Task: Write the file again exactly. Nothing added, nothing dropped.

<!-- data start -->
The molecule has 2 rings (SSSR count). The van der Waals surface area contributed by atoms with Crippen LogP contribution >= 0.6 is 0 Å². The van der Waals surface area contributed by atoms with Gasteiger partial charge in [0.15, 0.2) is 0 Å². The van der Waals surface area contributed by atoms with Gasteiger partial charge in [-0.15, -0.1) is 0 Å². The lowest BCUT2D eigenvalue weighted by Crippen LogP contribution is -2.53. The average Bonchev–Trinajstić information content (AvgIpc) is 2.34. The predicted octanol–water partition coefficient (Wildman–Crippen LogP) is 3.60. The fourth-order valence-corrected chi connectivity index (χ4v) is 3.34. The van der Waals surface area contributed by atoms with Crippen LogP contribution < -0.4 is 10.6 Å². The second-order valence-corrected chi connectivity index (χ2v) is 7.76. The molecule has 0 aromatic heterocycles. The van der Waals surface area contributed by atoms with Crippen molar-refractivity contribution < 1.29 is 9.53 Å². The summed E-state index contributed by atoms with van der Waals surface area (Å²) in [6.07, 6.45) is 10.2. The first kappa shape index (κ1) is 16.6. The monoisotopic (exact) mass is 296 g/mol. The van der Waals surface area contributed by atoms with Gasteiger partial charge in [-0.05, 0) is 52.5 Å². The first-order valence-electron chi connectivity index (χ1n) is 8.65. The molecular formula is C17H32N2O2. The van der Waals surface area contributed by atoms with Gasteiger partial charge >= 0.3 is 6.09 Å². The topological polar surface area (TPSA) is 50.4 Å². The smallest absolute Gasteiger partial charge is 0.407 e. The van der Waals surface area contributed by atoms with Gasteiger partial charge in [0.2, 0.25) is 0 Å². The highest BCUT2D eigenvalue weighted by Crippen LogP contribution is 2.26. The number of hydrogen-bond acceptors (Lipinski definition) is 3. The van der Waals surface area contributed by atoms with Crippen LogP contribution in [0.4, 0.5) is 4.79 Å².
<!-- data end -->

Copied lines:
The molecule has 2 rings (SSSR count). The van der Waals surface area contributed by atoms with Crippen LogP contribution >= 0.6 is 0 Å². The van der Waals surface area contributed by atoms with Gasteiger partial charge in [0.15, 0.2) is 0 Å². The van der Waals surface area contributed by atoms with Gasteiger partial charge in [-0.15, -0.1) is 0 Å². The lowest BCUT2D eigenvalue weighted by Crippen LogP contribution is -2.53. The average Bonchev–Trinajstić information content (AvgIpc) is 2.34. The predicted octanol–water partition coefficient (Wildman–Crippen LogP) is 3.60. The fourth-order valence-corrected chi connectivity index (χ4v) is 3.34. The van der Waals surface area contributed by atoms with Crippen LogP contribution < -0.4 is 10.6 Å². The second-order valence-corrected chi connectivity index (χ2v) is 7.76. The molecule has 0 aromatic heterocycles. The van der Waals surface area contributed by atoms with Crippen molar-refractivity contribution < 1.29 is 9.53 Å². The summed E-state index contributed by atoms with van der Waals surface area (Å²) in [6.07, 6.45) is 10.2. The first kappa shape index (κ1) is 16.6. The monoisotopic (exact) mass is 296 g/mol. The van der Waals surface area contributed by atoms with Gasteiger partial charge in [-0.05, 0) is 52.5 Å². The first-order valence-electron chi connectivity index (χ1n) is 8.65. The molecular formula is C17H32N2O2. The van der Waals surface area contributed by atoms with Gasteiger partial charge >= 0.3 is 6.09 Å². The topological polar surface area (TPSA) is 50.4 Å². The smallest absolute Gasteiger partial charge is 0.407 e. The van der Waals surface area contributed by atoms with Gasteiger partial charge in [0.2, 0.25) is 0 Å². The highest BCUT2D eigenvalue weighted by Crippen LogP contribution is 2.26. The number of hydrogen-bond acceptors (Lipinski definition) is 3. The van der Waals surface area contributed by atoms with Crippen LogP contribution in [0.4, 0.5) is 4.79 Å².